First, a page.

A bomb has exploded in a wedding hall in the Afghan capital, Kabul, killing 63 people and wounding more than 180.
Eyewitnesses told the BBC a suicide bomber detonated explosives during a wedding ceremony.
The explosion happened at around 10.40pm local time in an area mostly populated by Shia Muslims.
The Taliban denied it was behind the attack. No other group has admitted carrying out the bombing.
Sunni Muslim militants, including the Taliban and the Islamic State group, have repeatedly targeted Shia Hazara minorities in Afghanistan and Pakistan.
The Afghan interior ministry confirmed the death toll hours after the bombing. Pictures on social media showed bodies strewn across the wedding hall.
Afghan weddings often include hundreds of guests who gather in large halls where the men are usually segregated from the women and children.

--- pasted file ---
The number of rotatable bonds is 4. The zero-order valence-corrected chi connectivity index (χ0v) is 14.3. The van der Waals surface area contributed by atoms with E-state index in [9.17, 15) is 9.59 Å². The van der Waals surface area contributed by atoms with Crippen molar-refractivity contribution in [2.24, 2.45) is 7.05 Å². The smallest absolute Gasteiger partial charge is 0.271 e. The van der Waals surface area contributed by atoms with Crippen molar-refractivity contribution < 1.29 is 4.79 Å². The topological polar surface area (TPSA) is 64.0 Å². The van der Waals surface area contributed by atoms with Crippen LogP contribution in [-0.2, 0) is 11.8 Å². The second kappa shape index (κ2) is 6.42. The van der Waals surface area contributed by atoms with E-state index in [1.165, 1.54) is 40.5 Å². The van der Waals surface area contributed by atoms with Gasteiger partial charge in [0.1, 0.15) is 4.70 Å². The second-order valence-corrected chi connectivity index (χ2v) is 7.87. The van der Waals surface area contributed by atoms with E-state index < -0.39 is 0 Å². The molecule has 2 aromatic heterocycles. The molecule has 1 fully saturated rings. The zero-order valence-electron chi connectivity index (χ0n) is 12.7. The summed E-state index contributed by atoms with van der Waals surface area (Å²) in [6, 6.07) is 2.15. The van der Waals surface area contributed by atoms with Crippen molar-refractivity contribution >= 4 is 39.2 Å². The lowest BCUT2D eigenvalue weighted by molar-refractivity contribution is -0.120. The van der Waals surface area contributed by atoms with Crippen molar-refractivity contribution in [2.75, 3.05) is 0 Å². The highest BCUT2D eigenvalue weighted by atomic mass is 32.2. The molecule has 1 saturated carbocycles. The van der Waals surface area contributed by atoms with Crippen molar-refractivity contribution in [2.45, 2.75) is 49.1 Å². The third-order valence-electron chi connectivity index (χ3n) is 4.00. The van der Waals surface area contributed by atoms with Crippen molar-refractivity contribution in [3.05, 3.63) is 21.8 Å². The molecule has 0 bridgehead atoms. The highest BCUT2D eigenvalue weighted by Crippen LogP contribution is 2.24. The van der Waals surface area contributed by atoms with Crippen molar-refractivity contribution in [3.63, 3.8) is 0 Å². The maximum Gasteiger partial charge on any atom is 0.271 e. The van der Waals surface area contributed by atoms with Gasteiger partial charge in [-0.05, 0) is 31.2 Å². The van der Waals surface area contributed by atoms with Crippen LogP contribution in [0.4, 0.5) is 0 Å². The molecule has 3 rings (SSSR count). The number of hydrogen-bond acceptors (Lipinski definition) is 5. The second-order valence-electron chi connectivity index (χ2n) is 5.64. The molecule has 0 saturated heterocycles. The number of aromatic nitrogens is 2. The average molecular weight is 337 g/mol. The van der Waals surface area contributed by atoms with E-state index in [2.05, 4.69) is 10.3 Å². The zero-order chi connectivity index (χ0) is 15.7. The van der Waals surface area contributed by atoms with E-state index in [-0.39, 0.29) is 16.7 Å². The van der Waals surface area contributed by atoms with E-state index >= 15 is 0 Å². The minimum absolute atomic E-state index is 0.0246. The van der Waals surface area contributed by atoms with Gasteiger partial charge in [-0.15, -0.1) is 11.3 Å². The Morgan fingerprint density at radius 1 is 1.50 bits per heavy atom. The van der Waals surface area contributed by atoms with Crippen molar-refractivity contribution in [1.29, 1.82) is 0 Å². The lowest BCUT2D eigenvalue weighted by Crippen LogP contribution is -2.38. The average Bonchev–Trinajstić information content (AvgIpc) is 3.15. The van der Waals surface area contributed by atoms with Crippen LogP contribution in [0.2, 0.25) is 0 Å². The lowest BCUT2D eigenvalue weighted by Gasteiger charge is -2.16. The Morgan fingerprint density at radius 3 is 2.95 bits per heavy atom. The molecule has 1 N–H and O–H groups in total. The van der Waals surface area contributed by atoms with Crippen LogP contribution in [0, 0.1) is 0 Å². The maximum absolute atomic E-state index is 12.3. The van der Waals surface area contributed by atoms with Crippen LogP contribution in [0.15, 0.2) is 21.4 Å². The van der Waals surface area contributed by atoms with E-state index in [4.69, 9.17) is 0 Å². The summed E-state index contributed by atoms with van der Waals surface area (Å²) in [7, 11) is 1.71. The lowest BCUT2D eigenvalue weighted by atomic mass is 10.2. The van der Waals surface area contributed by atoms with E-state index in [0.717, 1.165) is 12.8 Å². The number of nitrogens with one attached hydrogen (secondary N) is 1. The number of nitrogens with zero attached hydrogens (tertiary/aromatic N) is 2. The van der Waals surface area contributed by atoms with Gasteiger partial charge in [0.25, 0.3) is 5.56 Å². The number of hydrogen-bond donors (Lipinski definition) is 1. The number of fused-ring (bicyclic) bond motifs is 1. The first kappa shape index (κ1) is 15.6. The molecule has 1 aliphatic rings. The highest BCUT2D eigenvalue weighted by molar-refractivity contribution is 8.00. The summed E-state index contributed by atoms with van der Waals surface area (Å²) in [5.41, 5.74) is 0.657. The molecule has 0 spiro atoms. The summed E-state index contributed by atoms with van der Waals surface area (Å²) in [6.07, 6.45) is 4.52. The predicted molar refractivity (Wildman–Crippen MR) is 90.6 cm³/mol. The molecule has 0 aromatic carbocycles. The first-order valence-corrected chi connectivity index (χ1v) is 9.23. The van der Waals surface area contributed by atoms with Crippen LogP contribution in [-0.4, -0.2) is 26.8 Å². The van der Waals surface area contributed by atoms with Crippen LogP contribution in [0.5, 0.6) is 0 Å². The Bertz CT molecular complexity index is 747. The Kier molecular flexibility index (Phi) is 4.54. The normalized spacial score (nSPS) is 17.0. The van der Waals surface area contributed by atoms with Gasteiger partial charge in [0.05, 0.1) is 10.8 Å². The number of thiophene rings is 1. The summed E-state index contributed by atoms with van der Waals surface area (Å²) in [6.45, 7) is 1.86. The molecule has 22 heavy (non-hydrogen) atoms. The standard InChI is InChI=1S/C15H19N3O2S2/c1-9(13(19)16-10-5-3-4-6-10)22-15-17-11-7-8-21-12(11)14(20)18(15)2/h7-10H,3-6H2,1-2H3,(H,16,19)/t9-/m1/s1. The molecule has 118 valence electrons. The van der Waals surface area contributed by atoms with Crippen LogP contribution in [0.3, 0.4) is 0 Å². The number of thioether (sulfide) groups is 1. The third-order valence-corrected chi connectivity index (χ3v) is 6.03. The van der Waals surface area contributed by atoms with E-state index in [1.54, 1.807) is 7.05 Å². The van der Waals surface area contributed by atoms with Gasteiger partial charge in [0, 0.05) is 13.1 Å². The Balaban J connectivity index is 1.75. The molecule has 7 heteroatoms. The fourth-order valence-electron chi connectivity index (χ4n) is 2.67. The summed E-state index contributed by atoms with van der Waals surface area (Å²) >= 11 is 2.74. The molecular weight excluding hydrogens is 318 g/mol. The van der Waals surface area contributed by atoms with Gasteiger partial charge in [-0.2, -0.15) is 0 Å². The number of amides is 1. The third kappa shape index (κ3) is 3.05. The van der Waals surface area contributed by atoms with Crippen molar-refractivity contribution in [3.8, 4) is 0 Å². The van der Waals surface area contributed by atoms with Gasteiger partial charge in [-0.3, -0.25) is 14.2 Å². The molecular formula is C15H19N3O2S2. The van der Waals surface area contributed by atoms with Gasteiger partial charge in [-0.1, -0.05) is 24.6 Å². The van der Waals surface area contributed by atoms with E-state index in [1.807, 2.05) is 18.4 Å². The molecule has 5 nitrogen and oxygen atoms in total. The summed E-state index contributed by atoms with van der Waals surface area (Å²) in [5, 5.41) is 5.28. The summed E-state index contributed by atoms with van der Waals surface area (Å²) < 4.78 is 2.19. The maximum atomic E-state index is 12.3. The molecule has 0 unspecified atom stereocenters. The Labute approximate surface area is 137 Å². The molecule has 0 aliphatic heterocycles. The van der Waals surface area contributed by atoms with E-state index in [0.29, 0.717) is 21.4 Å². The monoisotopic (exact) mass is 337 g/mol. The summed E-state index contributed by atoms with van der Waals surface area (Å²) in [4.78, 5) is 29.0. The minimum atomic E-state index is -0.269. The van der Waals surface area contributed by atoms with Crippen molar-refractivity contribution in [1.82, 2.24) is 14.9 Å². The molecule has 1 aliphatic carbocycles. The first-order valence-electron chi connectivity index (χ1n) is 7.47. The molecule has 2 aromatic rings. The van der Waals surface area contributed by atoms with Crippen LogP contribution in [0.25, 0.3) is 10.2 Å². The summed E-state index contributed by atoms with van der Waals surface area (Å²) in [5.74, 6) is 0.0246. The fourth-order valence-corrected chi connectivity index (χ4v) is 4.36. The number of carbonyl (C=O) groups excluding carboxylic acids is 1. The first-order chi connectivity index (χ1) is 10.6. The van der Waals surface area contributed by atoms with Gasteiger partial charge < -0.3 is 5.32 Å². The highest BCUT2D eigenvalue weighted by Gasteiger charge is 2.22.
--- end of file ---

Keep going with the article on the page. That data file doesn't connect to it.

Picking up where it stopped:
Wedding guest Mohammad Farhag said he had been in the women's section when he heard a huge explosion in the men's area.
"Everyone ran outside shouting and crying," he said.
"For about 20 minutes the hall was full of smoke. Almost everyone in the men's section is either dead or wounded. Now, two hours after the blast, they are still taking bodies out of the hall."
"Around 1200 guests were invited to the wedding," said Ahmad Omid, a survivor who said the gathering was for his father's cousin.
"I was with the groom in the other room when we heard the blast and then I couldn't find anyone. Everyone was lying all around the hall."
A Taliban spokesman said the group "strongly condemned" the attack.
"There is no justification for such deliberate and brutal killings and targeting of women and children," Zabiullah Mujaheed said in a text message to the media.
The latest blast comes just 10 days after a huge bomb outside a Kabul police station killed at least 14 people and injured nearly 150.
The Taliban said it carried out that attack.
Tensions in the country have been high even though the Taliban and the United States, which has thousands of troops stationed in Afghanistan, are reportedly close to announcing a peace deal.
- BBC / Reuters